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The SpeechLab facilities


At the MPI there are a number of software tools to manipulate and analyse speech. The total of these tools and accompanying hardware is called the SpeechLab. The software tools can be made available on every Hewlett-Packard and Silicon Graphics UNIX work station. In general staff members at the MPI have their own desktop computer to run the speechlab software. However, for student assistents and guests a special room is available which is also called the Speech Laboratory.

In the Speech Laboratory there are a number of Silicon Graphics UNIX computers dedicated to speech handling. There is also audio equipment for recording and digitising to and from tape.

Software Tools

The main speech processing software used is the WAVES/ESPS package. WAVES is the interactive graphic display part of the package while ESPS is a collection of signal analysis modules that work in close cooperation with xwaves. WAVES is a professional speech analysis tool which gives the users at the MPI all necessary functions: It is possible to extract F0 contours, to generate spectra for analysis purposes, to perform various types of spectral envelop estimation, and to generate color spectrograms. For an example see the following figures. They show the speech waves, the intensity and F0 contours, and the spectrograms of two Vietnamese utterances sharing the same segmental information (i.e. the same phonemes) but having different tones (i.e. mainly different intonation, intensity, and segmental duration). In the left F0 contour one can see the extreme rise at the end of the utterance while in the right example the F0 contour remains flat.

Click here for full display of the speechlab tools

These examples might indicate how useful this tool for various speech analysis tasks can be.

There are also a number of Perl scripts and special programmes available that were developed at the MPI and that augment the basic WAVES/ESPS functionality.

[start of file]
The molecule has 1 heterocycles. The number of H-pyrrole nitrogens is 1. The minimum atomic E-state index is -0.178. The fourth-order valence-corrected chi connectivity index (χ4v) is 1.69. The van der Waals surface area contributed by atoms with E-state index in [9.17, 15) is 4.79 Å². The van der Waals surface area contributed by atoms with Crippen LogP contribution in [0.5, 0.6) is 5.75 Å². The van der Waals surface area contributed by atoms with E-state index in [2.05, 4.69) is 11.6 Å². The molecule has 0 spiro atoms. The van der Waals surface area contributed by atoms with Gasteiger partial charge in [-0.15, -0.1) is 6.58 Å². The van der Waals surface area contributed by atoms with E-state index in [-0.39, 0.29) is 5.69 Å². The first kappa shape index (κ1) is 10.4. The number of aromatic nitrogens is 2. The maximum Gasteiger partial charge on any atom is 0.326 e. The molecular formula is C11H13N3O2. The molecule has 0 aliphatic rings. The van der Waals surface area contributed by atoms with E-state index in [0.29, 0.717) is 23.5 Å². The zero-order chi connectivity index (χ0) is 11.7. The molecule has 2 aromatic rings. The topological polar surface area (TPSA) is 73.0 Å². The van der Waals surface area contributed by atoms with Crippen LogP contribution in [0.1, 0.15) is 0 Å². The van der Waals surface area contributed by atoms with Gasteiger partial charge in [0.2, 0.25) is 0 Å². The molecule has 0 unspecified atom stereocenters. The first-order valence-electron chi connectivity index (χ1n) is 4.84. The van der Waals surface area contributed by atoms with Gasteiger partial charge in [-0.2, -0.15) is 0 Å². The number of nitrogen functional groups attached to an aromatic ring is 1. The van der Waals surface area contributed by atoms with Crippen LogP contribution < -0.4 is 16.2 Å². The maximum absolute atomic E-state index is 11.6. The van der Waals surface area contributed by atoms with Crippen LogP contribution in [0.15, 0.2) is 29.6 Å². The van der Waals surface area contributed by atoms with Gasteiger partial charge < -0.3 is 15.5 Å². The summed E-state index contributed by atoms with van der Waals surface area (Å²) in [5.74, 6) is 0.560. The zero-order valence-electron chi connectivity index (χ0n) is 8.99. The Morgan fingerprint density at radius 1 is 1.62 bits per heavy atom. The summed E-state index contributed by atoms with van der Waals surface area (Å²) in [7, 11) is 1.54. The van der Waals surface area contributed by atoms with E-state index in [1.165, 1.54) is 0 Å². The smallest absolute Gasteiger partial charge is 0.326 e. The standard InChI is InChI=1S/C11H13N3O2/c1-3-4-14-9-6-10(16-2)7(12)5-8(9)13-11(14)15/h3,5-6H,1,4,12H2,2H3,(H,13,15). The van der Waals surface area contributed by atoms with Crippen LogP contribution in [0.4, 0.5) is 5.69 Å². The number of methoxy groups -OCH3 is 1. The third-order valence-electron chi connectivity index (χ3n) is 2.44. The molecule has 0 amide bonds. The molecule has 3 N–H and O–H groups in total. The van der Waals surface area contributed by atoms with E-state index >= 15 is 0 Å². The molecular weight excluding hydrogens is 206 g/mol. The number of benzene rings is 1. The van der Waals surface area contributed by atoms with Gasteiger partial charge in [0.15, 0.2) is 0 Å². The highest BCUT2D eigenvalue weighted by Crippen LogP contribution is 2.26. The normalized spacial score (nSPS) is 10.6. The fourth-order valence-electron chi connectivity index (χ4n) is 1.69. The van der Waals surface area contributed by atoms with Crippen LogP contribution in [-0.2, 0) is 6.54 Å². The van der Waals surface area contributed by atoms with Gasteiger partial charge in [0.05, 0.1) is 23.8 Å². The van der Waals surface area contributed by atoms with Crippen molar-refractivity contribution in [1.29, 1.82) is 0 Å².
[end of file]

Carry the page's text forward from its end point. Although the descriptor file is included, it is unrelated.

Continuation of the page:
Once a digitised speech file is available, the labeltool program allows the user to quickly label speech segments on the basis of a previously prepared list of label names. The result of the labeling work is an ASCII labelfile. Since this facility is heavily used for various purposes at the MPI it has to be very efficient. Therefore, we were not satisfied with the standard functionality of WAVES, but built our own extension.


SPLICE program
With this program, the user can make a specification of (previously labeled segments and things like noise, beebs etc.) to produce a new speechfile that can be used as stimulus for experiments. The Splice program offers all features which were requested during the last years at the MPI and can therefore be called a mature and comprehensive tool. The output speech file of Splice can be converted to a format used by the NESU experimenting system.


Synthesis program
With this program it is possible to generate synthesized speech of high quality. It allows the user to manipulate the segment durations and performs the manipulations in the time domain representation only, i.e. there are no transformations into a parameter space. The basis of the manipulations is the estimation of the pitch boundaries. Dependent on the specifications of the user either pitch boundary segments are added or subtracted.


Acoustical Band Filter program
This program was created to simulate Hermansky's Acoustical Band Filters which were seen as optimal representations of the speech signal for further processing such as speech recognition. The program generates 16 band filter values for speech frames of a length of about 17 ms.


special scripts
  • to do statistics on pitch contours
  • manipulate label files
  • converting speech files

The following images give a snapshot from the speechlab working environment during a labeling session. At the top one can see the typical WAVES speech wave window. Vertical bars indicate the label segments. Below that window one can identify the labels of the various segments defined in a time-aligned manner. At the left a special window is shown which gives an idea of the user interface of the home-made label tool.

A WAVES display and the labeltool programme Full view (55Kb)

Last updated: February 15, 2000 11:37

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